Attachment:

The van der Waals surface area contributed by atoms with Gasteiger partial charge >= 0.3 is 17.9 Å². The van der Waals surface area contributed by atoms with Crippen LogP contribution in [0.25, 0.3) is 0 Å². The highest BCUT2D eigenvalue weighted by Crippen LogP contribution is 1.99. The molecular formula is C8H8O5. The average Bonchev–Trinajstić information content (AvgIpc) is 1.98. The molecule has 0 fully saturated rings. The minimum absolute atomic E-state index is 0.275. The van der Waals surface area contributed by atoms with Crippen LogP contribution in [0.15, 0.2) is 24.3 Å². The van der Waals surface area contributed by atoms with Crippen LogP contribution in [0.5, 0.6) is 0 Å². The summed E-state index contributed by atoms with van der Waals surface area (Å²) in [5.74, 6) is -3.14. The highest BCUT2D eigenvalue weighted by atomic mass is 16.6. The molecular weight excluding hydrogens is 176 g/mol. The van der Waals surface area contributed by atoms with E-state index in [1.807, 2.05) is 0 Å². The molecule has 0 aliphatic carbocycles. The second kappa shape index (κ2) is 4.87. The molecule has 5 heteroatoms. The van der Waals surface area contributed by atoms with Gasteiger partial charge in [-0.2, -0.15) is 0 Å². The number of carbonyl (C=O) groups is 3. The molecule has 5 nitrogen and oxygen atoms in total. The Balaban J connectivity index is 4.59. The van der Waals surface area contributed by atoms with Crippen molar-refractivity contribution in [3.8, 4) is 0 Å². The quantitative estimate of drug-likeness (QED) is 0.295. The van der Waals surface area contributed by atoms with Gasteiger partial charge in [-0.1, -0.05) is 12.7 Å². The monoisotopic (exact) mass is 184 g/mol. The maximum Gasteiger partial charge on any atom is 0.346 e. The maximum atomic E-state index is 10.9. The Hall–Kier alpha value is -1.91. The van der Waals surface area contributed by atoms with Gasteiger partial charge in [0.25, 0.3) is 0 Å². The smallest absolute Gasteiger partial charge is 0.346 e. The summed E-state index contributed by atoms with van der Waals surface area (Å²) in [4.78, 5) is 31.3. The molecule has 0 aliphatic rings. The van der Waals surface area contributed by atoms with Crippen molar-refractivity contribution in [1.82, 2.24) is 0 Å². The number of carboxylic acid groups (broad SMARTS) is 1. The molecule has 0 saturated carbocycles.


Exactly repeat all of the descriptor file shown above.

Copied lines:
The van der Waals surface area contributed by atoms with Gasteiger partial charge >= 0.3 is 17.9 Å². The van der Waals surface area contributed by atoms with Crippen LogP contribution in [0.25, 0.3) is 0 Å². The highest BCUT2D eigenvalue weighted by Crippen LogP contribution is 1.99. The molecular formula is C8H8O5. The average Bonchev–Trinajstić information content (AvgIpc) is 1.98. The molecule has 0 fully saturated rings. The minimum absolute atomic E-state index is 0.275. The van der Waals surface area contributed by atoms with Crippen LogP contribution in [0.15, 0.2) is 24.3 Å². The van der Waals surface area contributed by atoms with Crippen LogP contribution in [0.5, 0.6) is 0 Å². The summed E-state index contributed by atoms with van der Waals surface area (Å²) in [5.74, 6) is -3.14. The highest BCUT2D eigenvalue weighted by atomic mass is 16.6. The molecular weight excluding hydrogens is 176 g/mol. The van der Waals surface area contributed by atoms with E-state index in [1.807, 2.05) is 0 Å². The molecule has 0 aliphatic carbocycles. The second kappa shape index (κ2) is 4.87. The molecule has 5 heteroatoms. The van der Waals surface area contributed by atoms with Gasteiger partial charge in [-0.2, -0.15) is 0 Å². The number of carbonyl (C=O) groups is 3. The molecule has 5 nitrogen and oxygen atoms in total. The Balaban J connectivity index is 4.59. The van der Waals surface area contributed by atoms with Crippen molar-refractivity contribution in [3.8, 4) is 0 Å². The quantitative estimate of drug-likeness (QED) is 0.295. The van der Waals surface area contributed by atoms with Gasteiger partial charge in [-0.1, -0.05) is 12.7 Å². The monoisotopic (exact) mass is 184 g/mol. The maximum Gasteiger partial charge on any atom is 0.346 e. The maximum atomic E-state index is 10.9. The Hall–Kier alpha value is -1.91. The van der Waals surface area contributed by atoms with Gasteiger partial charge in [0.25, 0.3) is 0 Å². The smallest absolute Gasteiger partial charge is 0.346 e. The summed E-state index contributed by atoms with van der Waals surface area (Å²) in [4.78, 5) is 31.3. The molecule has 0 aliphatic rings. The van der Waals surface area contributed by atoms with Crippen molar-refractivity contribution in [1.82, 2.24) is 0 Å². The number of carboxylic acid groups (broad SMARTS) is 1. The molecule has 0 saturated carbocycles.